I think this dragonfly was smiling at me, well and maybe at you too.  It seems they know they are amazing creatures.  This dragonfly is just about perfect in every way.  How can something so delicate be so perfect?

Stony Creek?????



I don’t know what it is about Stony Creek, Connecticut; it seems to have fully pulled me in with its beauty.  I am so tempted to return, this summer, to take photographs of the quarry where my grandmother enjoyed viewing the water lilies as a child.  In her 1954 travelogue, there was mention of going for a walk to the quarry, but there were no photos of the lilies.  I think her travels may have been too early in the season to view them.  I’ve heard that it needs to be hot and humid for the lilies to be in full bloom.  Certainly in California, that is not the case.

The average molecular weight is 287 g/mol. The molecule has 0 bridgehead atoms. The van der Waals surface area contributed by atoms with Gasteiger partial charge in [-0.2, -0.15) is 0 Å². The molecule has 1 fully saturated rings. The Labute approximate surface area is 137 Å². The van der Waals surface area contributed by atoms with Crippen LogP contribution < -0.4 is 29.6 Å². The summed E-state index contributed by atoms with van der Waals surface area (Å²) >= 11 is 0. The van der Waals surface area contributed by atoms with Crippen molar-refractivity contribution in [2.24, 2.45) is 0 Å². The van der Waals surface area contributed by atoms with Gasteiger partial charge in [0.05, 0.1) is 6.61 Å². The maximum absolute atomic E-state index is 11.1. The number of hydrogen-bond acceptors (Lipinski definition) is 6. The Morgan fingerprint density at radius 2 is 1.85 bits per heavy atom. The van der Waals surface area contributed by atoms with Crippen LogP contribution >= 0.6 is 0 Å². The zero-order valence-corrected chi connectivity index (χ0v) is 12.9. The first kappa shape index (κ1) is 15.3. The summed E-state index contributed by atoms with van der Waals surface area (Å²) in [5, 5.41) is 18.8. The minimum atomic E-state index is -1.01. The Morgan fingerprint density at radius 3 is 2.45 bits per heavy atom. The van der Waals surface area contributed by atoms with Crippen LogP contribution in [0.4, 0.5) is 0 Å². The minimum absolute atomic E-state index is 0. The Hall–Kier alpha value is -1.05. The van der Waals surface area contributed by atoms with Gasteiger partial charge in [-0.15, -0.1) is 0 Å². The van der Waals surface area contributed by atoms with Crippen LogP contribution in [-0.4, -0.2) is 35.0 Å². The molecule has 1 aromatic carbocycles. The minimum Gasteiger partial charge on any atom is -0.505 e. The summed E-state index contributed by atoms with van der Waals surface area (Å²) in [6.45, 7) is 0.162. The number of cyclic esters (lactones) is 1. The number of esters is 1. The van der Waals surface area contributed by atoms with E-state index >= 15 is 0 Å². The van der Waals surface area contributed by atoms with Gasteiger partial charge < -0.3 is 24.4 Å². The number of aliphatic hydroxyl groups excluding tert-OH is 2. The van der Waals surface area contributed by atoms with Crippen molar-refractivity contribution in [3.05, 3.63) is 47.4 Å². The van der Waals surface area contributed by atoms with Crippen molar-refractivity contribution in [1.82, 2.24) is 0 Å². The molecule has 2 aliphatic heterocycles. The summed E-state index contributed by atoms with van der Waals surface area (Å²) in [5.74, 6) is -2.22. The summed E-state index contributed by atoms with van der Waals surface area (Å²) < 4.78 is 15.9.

Returning to the CT shoreline is completely compelling to me.  Being there when the humidity is high, is not nearly as attractive.  Is there anyone who could let me know the true story behind the water lilies and when they bloom on the east coast?




It is times like these that I think, I never would have gone to France to get this shot next to Monet’s Garden if it hadn’t been for my sister-in-law, dumpster diving about twenty-eight years ago.  Her second grade teacher had passed away.  The teacher had never married and left her belongings to nieces and nephews who obviously had no regard for her things.  They had a dumpster delivered in front of her house and emptied her mementoes into it.  We happened to drive by and see that someone was going through those things in the dumpster, and we recognized her!  There was this lovely painting of a dome, that I brought home to reframe.  I did not recognize where it was, until I was at Union Square, in San Francisco, and I saw it again in a photograph.  I asked the artist where the photo was taken and he told me it was Sacre Coeur.  I needed to go to Paris, France.